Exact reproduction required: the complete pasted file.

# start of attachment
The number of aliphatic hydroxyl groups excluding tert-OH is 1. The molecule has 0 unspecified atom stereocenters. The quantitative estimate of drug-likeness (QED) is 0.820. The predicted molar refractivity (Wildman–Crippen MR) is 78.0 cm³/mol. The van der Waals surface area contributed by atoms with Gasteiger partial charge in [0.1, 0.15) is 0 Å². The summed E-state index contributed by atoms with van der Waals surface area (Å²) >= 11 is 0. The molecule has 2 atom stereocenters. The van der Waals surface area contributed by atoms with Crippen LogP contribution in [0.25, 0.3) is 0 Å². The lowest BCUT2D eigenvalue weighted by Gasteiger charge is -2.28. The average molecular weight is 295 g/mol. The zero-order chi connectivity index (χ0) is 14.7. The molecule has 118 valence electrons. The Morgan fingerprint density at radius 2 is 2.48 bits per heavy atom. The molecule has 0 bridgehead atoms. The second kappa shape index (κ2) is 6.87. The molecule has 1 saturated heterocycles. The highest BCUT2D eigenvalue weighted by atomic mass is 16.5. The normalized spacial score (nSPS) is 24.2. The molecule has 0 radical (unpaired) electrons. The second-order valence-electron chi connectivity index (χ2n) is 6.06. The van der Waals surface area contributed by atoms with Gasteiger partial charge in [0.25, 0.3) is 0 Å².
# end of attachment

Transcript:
The number of aliphatic hydroxyl groups excluding tert-OH is 1. The molecule has 0 unspecified atom stereocenters. The quantitative estimate of drug-likeness (QED) is 0.820. The predicted molar refractivity (Wildman–Crippen MR) is 78.0 cm³/mol. The van der Waals surface area contributed by atoms with Gasteiger partial charge in [0.1, 0.15) is 0 Å². The summed E-state index contributed by atoms with van der Waals surface area (Å²) >= 11 is 0. The molecule has 2 atom stereocenters. The van der Waals surface area contributed by atoms with Crippen LogP contribution in [0.25, 0.3) is 0 Å². The lowest BCUT2D eigenvalue weighted by Gasteiger charge is -2.28. The average molecular weight is 295 g/mol. The zero-order chi connectivity index (χ0) is 14.7. The molecule has 118 valence electrons. The Morgan fingerprint density at radius 2 is 2.48 bits per heavy atom. The molecule has 0 bridgehead atoms. The second kappa shape index (κ2) is 6.87. The molecule has 1 saturated heterocycles. The highest BCUT2D eigenvalue weighted by atomic mass is 16.5. The normalized spacial score (nSPS) is 24.2. The molecule has 0 radical (unpaired) electrons. The second-order valence-electron chi connectivity index (χ2n) is 6.06. The van der Waals surface area contributed by atoms with Gasteiger partial charge in [0.25, 0.3) is 0 Å².